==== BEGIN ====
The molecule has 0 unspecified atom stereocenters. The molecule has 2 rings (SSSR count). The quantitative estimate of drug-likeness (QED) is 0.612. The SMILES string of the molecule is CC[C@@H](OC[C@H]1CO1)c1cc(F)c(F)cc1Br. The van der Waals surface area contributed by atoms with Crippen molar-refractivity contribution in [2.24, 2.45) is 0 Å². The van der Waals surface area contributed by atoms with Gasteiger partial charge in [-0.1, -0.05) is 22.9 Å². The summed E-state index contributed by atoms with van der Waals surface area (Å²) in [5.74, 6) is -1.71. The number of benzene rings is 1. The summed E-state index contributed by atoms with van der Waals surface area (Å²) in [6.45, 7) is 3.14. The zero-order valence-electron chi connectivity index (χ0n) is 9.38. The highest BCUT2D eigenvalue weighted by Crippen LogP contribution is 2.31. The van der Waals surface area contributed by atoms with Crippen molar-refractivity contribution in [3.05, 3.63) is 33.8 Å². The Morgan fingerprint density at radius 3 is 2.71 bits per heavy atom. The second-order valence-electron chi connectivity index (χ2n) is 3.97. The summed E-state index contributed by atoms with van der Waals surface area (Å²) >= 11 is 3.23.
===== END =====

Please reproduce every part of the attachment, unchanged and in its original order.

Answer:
The molecule has 0 unspecified atom stereocenters. The molecule has 2 rings (SSSR count). The quantitative estimate of drug-likeness (QED) is 0.612. The SMILES string of the molecule is CC[C@@H](OC[C@H]1CO1)c1cc(F)c(F)cc1Br. The van der Waals surface area contributed by atoms with Crippen molar-refractivity contribution in [2.24, 2.45) is 0 Å². The van der Waals surface area contributed by atoms with Gasteiger partial charge in [-0.1, -0.05) is 22.9 Å². The summed E-state index contributed by atoms with van der Waals surface area (Å²) in [5.74, 6) is -1.71. The number of benzene rings is 1. The summed E-state index contributed by atoms with van der Waals surface area (Å²) in [6.45, 7) is 3.14. The zero-order valence-electron chi connectivity index (χ0n) is 9.38. The highest BCUT2D eigenvalue weighted by Crippen LogP contribution is 2.31. The van der Waals surface area contributed by atoms with Crippen molar-refractivity contribution in [3.05, 3.63) is 33.8 Å². The Morgan fingerprint density at radius 3 is 2.71 bits per heavy atom. The second-order valence-electron chi connectivity index (χ2n) is 3.97. The summed E-state index contributed by atoms with van der Waals surface area (Å²) >= 11 is 3.23.